Welcome aboard. This course will take you between 1.5-2 hours and it will make you the most knowledgeable expert on dyslexia in your school. You will become the person others go to and I encourage you to welcome that. Congratulations on caring about our children with dyslexia. There has never been a time in history where better things are being put in place for children who have dyslexia. Now, admittedly, I believe that the United Kingdom is clearly leading the way. I believe Australia is about a decade behind where they are, and I believe the United States is behind where Australia is. But clearly, all over the world there is a trend developing of starting to take dyslexia seriously, so it’s a very exciting time for you to be doing this course.
Get ready for this module…
This module is designed so that you will thoroughly understand how to diagnose dyslexia and how to diagnose when it is not actually dyslexia, but something else. More than half of parents who come to me telling me that their child has dyslexia actually does not have phonological dyslexia. Instead there is something else happening that is masquerading as dyslexia, and you are about to learn how to tell the difference. Enjoy!
Three possible Dyslexia Scenarios – I’ll bet you’ve never realized!
There are three possible scenarios for a child in your class who people believe has dyslexia. This video shows exactly how I explain it to parents – and after you’ve watched it, you will know how to explain dyslexia in really straightforward language for parents. Keep it simple whenever possible.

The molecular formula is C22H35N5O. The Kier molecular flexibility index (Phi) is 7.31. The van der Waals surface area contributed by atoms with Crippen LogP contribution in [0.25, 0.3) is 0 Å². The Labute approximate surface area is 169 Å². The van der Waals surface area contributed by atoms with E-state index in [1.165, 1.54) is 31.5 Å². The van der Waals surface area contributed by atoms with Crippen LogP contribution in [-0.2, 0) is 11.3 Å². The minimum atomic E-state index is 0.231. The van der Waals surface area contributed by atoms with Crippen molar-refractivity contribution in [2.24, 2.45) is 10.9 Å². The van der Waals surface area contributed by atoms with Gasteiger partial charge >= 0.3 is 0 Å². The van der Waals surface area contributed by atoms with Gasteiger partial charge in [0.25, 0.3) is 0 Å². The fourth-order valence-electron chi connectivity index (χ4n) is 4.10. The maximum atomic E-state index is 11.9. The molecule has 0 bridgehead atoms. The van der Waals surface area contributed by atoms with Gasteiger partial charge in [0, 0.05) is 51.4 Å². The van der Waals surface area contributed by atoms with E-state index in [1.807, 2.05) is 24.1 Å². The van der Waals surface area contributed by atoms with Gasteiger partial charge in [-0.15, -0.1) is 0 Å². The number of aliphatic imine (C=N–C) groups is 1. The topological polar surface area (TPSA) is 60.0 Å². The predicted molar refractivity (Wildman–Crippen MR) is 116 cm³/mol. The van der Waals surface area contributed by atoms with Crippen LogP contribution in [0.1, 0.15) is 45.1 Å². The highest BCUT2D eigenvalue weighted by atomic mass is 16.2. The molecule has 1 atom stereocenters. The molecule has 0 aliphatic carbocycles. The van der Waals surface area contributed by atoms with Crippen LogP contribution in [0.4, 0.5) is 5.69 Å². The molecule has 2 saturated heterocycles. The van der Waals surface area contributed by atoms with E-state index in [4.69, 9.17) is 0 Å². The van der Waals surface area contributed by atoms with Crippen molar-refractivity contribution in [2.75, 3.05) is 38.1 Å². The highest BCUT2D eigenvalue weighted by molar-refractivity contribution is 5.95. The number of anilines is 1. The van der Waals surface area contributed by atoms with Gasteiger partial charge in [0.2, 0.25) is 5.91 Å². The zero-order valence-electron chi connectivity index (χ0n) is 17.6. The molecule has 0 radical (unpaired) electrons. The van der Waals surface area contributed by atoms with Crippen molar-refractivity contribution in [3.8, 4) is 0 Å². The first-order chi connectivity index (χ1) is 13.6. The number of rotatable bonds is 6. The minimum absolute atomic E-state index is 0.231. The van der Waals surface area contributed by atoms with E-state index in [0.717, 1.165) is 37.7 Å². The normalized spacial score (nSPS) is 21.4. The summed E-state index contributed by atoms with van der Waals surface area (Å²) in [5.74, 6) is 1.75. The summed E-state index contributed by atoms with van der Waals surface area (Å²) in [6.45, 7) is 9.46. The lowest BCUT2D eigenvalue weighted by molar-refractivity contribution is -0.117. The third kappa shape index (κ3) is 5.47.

Scenario 1: Visual stress (aka scotopic sensitivity/irlen syndrome)
Your child has Scotopic Sensitivity – Also known as Irlen Syndrome or Visual Stress. This is NOT actually phonological dyslexia. Parents usually refer to this as dyslexia but it’s a very different thing and it’s dealt with in a very different way. In this course, you’ll learn exactly how to help kids with this and basically for these children, the words are not staying still on white paper when they look at them. The words maybe moving or giggling or slightly wobbling or they could even be slightly disappearing or fading from the page. It’s important to be aware that kids with this issue are very easy to help and we’ll look at that later in the course.
Scenario 2(phonological dyslexia/auditory dyslexia) – and how it affects classroom students
This is technically classed as proper dyslexia. This is phonological dyslexia (also called auditory dyslexia), and in this situation the words are not moving at all on the page. The words are staying completely still but when the child sees the words, their brain is slow to recognize what sounds the letters represent. There is so much you can do to help a child in your classroom who has phonological dyslexia… It is really straightforward and it doesn’t require extra funding and it doesn’t require you to be a genius or to put in lots more hours of work. In this course you’re going to learn how easy it is to help these students.
Scenario 3 It’s something else… neither scotopic sensitivity nor phonological dyslexia
There are so many other reasons why a child could be struggling – so we can’t afford to just jump to the conclusion that a child has dyslexia. Here are some of the most common possibilities for when a child is struggling…
What you will learn in the next module…
You’ll feel very empowered and encouraged in the next module. You are about to learn why any teacher who has done this course is more than ready and more than equipped to be an effective help to children in their own class and their own school who have Visual Stress or Phonological Dyslexia. We’ll also look at why the very things that have stopped other teachers helping children don’t have to stop you. Enjoy!